“This Joint Task Force is an integral component of our comprehensive strategic partnership with the UAE. India is on an ambitious growth path and has significant headroom in various sectors of its economy. The UAE has been a consistent investor in diverse sectors of the Indian economy and is a valuable partner in our development journey. We attach high priority to the UAE investments and have been consistently taking progressive steps to ease the path for UAE investors,” said Piyush Goyal, Indian Minister of Railways and Commerce & Industry.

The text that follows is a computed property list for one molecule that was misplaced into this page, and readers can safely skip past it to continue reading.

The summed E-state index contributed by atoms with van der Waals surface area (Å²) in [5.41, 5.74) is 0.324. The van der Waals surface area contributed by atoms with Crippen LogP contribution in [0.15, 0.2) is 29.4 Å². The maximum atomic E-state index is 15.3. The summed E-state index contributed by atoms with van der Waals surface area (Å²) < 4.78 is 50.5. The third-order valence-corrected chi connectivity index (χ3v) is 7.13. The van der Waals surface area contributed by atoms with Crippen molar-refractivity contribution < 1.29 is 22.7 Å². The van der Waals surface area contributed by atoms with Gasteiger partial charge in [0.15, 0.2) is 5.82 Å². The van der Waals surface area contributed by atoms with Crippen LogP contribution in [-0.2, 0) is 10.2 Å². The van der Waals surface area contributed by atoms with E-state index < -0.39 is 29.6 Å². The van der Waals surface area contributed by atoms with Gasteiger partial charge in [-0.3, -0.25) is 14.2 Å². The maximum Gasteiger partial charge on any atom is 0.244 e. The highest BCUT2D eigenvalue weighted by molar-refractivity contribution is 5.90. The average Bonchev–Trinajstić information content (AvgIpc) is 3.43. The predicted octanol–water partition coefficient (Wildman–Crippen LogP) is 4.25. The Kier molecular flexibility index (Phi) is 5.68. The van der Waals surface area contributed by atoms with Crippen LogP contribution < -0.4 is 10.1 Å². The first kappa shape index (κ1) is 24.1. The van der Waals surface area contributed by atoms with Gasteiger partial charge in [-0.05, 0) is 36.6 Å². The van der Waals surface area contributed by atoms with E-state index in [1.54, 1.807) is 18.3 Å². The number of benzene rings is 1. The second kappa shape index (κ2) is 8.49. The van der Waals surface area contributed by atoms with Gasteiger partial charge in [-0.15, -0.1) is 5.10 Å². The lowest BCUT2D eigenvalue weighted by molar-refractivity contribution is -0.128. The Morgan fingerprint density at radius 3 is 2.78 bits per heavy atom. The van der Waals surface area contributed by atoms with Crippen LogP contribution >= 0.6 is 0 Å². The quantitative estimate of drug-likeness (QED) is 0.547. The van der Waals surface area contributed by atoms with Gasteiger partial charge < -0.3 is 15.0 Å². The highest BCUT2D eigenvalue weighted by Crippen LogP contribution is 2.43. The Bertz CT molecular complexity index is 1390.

The ultimate testament to India's dynamic commitment in boosting trade relations with the Gulf and resilience in facing any challenges, however, came from the managing director of one of world's largest sovereign wealth funds. “The past decade has witnessed a positive transformation in the economic relationship between the UAE and India. I believe that the commitment of this Task Force over the past eight years has been central to that success,” said Sheikh Hamed bin Zayed Al Nahyan, the MD of Abu Dhabi Investment Authority.
“Although recent months have been difficult for us all, we have today set out an ambitious agenda for the next stage of our economic co-operation. I am convinced that we can return to significant growth in our bilateral trade and investment in the years ahead,” he said.